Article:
Although most of this pampering is designed for the ladies, there is a selection of treatments specifically suited to the men such as the golfers massage, perfect if you have just been through every meteorological anomaly that Scotland had to throw at you on the golf course.
Alternatively, if you feel slightly masochistic, there is a state of the art fitness and cardiovascular centre, excellent for a workout if you like that kind of thing!
The town itself has an over-abundance of quaint golfing shops, hidden in every alleyway and street selling everything from the latest in technology to the rare artefacts and historical books and documents for the more discerning collector.
Golf is, after all, what most visitors to St Andrews come for. With 117 holes of golf in the town, there is no need to go elsewhere for your weekend if you do not want to.
Although world famous for the Old Course, which is a journey through history from the first to the 18th, there are so many more good courses in and around the area.Heavy demand for tee times at the Old Course, coupled with the fact that it is a public course and the Hotel could not guarantee its residents tee times, the owners of the Hotel built their own course.
Opened in 1995 by HRH The Duke of York and designed by five times Open Champion Peter Thomson, The Dukes became the first parkland course in St Andrews and is officially the longest inland course in Scotland at 7271-yards.
Situated about two miles out from the town centre in 330-acres adjoining the beautiful Craigtoun Country Park, the views over the St Andrews skyline and the surrounding countryside are worth the visit in their own right.
The gentle start offers you the chance to settle in and get the swing going before the challenge of the fourth hole, Roundel.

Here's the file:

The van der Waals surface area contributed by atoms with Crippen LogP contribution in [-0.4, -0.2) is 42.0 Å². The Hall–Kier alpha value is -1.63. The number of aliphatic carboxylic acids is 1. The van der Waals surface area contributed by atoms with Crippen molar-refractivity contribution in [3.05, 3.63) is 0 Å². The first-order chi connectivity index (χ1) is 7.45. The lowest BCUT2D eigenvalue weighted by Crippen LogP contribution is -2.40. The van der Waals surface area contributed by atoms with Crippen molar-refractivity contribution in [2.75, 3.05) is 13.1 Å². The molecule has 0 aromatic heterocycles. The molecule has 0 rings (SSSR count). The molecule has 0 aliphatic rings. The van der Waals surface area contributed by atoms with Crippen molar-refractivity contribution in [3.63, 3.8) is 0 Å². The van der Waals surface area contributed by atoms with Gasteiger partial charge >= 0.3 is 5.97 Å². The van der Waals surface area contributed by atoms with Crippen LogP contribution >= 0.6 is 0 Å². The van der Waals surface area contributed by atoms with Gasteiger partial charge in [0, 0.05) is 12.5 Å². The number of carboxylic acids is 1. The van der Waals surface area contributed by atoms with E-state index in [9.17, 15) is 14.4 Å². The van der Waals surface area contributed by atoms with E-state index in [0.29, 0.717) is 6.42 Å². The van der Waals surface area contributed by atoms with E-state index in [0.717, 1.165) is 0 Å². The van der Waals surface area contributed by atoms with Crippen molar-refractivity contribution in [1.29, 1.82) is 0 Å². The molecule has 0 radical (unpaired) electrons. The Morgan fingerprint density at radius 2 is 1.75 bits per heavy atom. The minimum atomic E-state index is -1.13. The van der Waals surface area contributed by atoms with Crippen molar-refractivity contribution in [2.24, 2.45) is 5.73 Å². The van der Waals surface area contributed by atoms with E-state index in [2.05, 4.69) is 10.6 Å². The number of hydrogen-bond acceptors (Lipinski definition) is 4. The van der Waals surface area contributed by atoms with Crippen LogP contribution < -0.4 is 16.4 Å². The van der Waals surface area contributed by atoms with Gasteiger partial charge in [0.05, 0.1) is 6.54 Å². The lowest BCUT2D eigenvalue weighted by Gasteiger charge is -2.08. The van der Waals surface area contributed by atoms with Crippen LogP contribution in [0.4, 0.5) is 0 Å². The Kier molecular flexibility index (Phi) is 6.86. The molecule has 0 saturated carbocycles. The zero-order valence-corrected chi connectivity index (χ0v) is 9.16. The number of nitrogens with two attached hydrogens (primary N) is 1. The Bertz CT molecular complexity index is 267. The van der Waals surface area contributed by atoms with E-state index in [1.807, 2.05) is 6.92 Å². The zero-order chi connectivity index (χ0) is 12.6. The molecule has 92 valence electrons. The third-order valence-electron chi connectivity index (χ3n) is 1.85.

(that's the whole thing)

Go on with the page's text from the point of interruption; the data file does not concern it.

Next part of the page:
Position your tee shot long and straight avoiding the bunkers to provide a look at the green set among a circle of pines.
The 467-yard Par-four seventh hole, Denbrae, is one of the most picturesque. Set at the lowest point of the course, beautiful flora and fauna complement the hole, an aspect that Thomson insisted upon when he created the course.
And in keeping with the traditional philosophy of Scottish golf played close to the ground, Thomson offers several ways to approach each hole, from both the ground and the airborne route.
In typical links style, putting is a never-ending challenge. The immaculate greens are testament to Thomson's five Open Championship wins and if you are to score well here, you had better pay attention to the undulations on the short grass.
The back nine starts with a treacherous par four dogleg of 429-yards. The temptation is to cut off as much of the dogleg as you can, but there is little point as there is a stream waiting to catch the greedy players shot.
Following the difficult tenth is the longest hole in Scotland. Feddinch, at 610-yards from the plates, it calls for big hitting and patience. Avoid the solitary bunker from the tee and you may have to bust a 3-wood just to lay up to a comfortable distance for a mid to long iron approach into the two-tiered green. Great hole, but an awful long walk if you make a mess of the tee shot!
'Braw view' is the name and describes the 397-yard 13th hole perfectly. At this, the highest point of the course, you can see the skyline of the ancient town below with its church spires, the famous 'salt cellar' atop the University dorms, the Old Course Hotel, and the St Andrews bay in the distance...
The ideal line is at the 'salt cellar' and only a perfect drive will allow you a view of the green below, two-tiered and 'fun' to putt on!
The closing holes are equally as demanding as its predecessors are and the 18th, IceHouse, is a demanding finishing hole.
For the superstitious and the closet historians among you, beware of the Ghost of Magus Muir, resident spectre of the Dukes.
On May 3rd 1697, Archbishop James Sharp was travelling the old road to St Andrews with his daughter when, at Magus Muir, on land now known as Craigtoun Country Park, five assassins lying in wait ambushed his carriage.
Sharp was widely known as the Judas who betrayed the Scots and their Laird and since he was passing, the men felt it their duty to kill him. The assassins killed Sharp in front of his daughter; they slashed his face, cut off his hands, shot him and for good measure, drove over his head with the carriage.
Legend has it that the phantom carriage thunders past the Dukes clubhouse before plunging into the St Andrews bay and his daughter's screams are occasionally heard from the fairways. It is a bad omen to witness either the apparition or the spooky screams. I should hope so too!
If you are planning to make the pilgrimage home, look no further than The Old course Hotel and do it in style.